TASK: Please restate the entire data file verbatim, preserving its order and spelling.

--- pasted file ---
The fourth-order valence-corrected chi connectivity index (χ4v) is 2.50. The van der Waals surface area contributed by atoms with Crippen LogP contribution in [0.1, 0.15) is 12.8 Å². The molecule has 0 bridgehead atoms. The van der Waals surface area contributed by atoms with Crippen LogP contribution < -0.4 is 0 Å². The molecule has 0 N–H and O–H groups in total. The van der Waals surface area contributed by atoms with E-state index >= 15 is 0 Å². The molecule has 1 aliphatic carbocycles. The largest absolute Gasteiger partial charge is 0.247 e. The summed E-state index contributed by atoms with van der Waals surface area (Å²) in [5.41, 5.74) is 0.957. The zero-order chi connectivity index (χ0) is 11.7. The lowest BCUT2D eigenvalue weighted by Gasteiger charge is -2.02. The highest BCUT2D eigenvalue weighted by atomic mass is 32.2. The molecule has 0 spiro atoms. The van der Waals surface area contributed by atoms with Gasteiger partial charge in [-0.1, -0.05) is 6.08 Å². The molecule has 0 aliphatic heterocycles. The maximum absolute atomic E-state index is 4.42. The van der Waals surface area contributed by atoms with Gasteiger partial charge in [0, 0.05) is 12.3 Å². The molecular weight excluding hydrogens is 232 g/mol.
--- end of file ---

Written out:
The fourth-order valence-corrected chi connectivity index (χ4v) is 2.50. The van der Waals surface area contributed by atoms with Crippen LogP contribution in [0.1, 0.15) is 12.8 Å². The molecule has 0 bridgehead atoms. The van der Waals surface area contributed by atoms with Crippen LogP contribution < -0.4 is 0 Å². The molecule has 0 N–H and O–H groups in total. The van der Waals surface area contributed by atoms with E-state index >= 15 is 0 Å². The molecule has 1 aliphatic carbocycles. The largest absolute Gasteiger partial charge is 0.247 e. The summed E-state index contributed by atoms with van der Waals surface area (Å²) in [5.41, 5.74) is 0.957. The zero-order chi connectivity index (χ0) is 11.7. The lowest BCUT2D eigenvalue weighted by Gasteiger charge is -2.02. The highest BCUT2D eigenvalue weighted by atomic mass is 32.2. The molecule has 0 spiro atoms. The van der Waals surface area contributed by atoms with Gasteiger partial charge in [-0.1, -0.05) is 6.08 Å². The molecule has 0 aliphatic heterocycles. The maximum absolute atomic E-state index is 4.42. The van der Waals surface area contributed by atoms with Gasteiger partial charge in [0, 0.05) is 12.3 Å². The molecular weight excluding hydrogens is 232 g/mol.